THE FRADU CANBERRAS

ENGLISH ELECTRIC CANBERRA TT.18 WK126 -'843'

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WK126's service history

WK126 was built by A.V.Roe Ltd at its Woodford factory, on the behalf of English Electric Aircraft Ltd. Declared ready for collection on 1st June 1954; the aeroplane entered Royal Air Force (RAF) service with RAF 9 Squadron (Sqn) based at RAF Binbrook in Lincolnshire. The aeroplane also saw service with RAF 100 Sqn at Wittering, but the dates and length of service are unknown at the time of writing. WK126's next confirmed movement is on 25th April 1967, when it was moved to the British Aircraft Corporation (BAC) airfield at Warton, for conversion to TT.18 specification. It returned to the RAF and placed into store at RAF Shawbury, under the care of 27MU (Maintenance Unit), pending its future move.

On 13th November 1969 WK126 was transferred to the Royal Navy, and after a further period of storage was issued to Flight Refuelling Ltd at its Tarrant Rushton airfield on 18th June 1970. WK126 was then moved to Hurn airfield (now Bournemouth Airport), where it joined the Fleet Requirements Unit (FRU) as aeroplane '843', and it was maintained under contract by Airwork Services Ltd. Operating regularly on target facilities work WK126 continued to fly in and out of Hurn until it moved, along with the FRU unit to RNAS Yeovilton in November 1972. The following month, the FRU merged with the Yeovilton-based Air Direction Training Unit (ADTU) and as a result became the Fleet Requirements and Air Direction Training Unit (FRADTU).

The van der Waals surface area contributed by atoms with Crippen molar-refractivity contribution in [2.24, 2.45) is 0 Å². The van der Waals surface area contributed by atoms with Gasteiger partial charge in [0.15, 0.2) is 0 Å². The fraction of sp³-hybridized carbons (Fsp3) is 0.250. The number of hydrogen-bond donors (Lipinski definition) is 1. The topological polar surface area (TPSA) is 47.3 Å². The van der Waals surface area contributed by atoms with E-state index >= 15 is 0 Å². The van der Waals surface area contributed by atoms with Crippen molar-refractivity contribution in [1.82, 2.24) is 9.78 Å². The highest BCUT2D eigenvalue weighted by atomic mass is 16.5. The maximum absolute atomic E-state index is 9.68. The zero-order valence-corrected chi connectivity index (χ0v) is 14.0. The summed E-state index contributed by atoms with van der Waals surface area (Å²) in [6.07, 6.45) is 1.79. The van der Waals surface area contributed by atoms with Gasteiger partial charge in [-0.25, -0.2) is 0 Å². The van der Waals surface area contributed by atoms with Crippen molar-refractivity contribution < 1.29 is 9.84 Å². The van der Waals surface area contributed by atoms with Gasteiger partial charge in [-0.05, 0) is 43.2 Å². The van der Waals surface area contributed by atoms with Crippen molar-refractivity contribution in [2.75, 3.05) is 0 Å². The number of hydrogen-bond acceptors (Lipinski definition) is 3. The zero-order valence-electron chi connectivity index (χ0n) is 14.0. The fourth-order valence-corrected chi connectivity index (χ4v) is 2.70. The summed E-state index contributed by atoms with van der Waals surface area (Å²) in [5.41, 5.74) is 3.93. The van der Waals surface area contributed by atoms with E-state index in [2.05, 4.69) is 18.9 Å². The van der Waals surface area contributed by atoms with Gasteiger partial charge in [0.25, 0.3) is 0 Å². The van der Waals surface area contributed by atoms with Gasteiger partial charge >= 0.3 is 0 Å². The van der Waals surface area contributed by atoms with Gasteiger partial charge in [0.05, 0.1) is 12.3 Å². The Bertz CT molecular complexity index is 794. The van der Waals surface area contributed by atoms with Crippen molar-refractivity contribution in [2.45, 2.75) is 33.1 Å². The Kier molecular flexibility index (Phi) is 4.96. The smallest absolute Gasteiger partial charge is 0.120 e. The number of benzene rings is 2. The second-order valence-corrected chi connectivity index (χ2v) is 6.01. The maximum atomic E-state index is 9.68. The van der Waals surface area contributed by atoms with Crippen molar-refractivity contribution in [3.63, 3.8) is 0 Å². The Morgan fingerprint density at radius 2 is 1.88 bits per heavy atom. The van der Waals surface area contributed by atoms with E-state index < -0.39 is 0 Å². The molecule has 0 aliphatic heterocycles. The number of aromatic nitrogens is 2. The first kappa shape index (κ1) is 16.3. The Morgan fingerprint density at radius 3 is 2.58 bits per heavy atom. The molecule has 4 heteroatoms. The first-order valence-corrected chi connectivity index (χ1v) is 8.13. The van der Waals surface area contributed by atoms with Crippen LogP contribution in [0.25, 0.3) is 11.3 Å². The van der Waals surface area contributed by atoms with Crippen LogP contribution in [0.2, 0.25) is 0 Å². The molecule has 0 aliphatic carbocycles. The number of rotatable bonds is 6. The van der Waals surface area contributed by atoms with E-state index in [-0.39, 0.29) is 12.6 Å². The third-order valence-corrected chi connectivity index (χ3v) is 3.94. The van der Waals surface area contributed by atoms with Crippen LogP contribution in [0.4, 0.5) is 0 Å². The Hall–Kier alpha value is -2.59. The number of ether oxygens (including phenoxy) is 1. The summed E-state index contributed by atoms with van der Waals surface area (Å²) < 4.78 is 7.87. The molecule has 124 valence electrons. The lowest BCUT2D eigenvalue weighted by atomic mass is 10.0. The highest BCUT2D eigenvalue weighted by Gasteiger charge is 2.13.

The aeroplane remained in service for the next six months, when it was withdrawn and moved to RAF Aldergrove for a major inspection. Returning to FRADU (the word Training was dropped from the Unit's title) in February 1974, WK126 was operated without incident until it was taken out of service again in March 1979, this time for a thorough refurbishment at Warton. WK126 returned to Yeovilton to begin another spell of steady service as '843' on 15th October 1980, receiving some modifications at RAF St Athan (Jan-April 1983) before it was returned there for a period of store in June 1983.

Following two years on the ground, WK126 was sent to Salmesbury for a major inspection in December 1985 prior to re-entering Fleet Air Arm service.
On 21st April 1986 the aeroplane was back at Yeovilton, and remained in use until the winter of 1988 when it was again returned to St Athan for long term storage. Between January and October 1990 it was operated by FRADU, but spent the remainder of its Fleet Air Arm career as a reserve aeroplane, prior to be released for disposal in July 1993.



[ Robin A. Walker]

[ Dave Jones]

[ Robin A. Walker]

[ Mike Bajcar]

[ Bob Turner]
 
 
 

WK126's civilian life

WK126 was entered into the July 1993 Phillips auction, but apparently failed to attract a buyer. The aeroplane was eventually sold to an American buyer, who in turn sold it onto another owner based in the USA. It was placed on the US register as N2138J, and work was begun to restore WK126 to flying condition, that would allow it to make the ferry flight to its new home. Unfortunately, this plan did not proceed and WK126 was sold to a UK-based owner instead, its flying days permanently over.

WK126 was dismantled and moved by road to Hucclecote on 13th June 1995, and placed on loan to the Gloucestershire Aviation Collection (GAC). Its stay turned out to be very short, as it was relocated to Gloucestershire Airport at Staverton by the end of the year, due to the GAC having to move out of its accommodation at Hucclecote. The Canberra then became a popular exhibit in the collection, which subsequently became known as the Jet Age Museum until the group had to move out again, due to developments at the Airport. Due to the Museum effectively becoming homeless, WK126 was moved into store at a private site, but was subsequently moved back to Staverton after that storage location became unavailable!

During January 2011, the Jet Age Museum received the encouraging news that planning permission has been approved for its proposed new hangar. Full permission from the UK Secretary of State will still have to be granted in order for construction to start, but WK126's future as an exhibit is now looking more encouraging.


[ Tim Radford]

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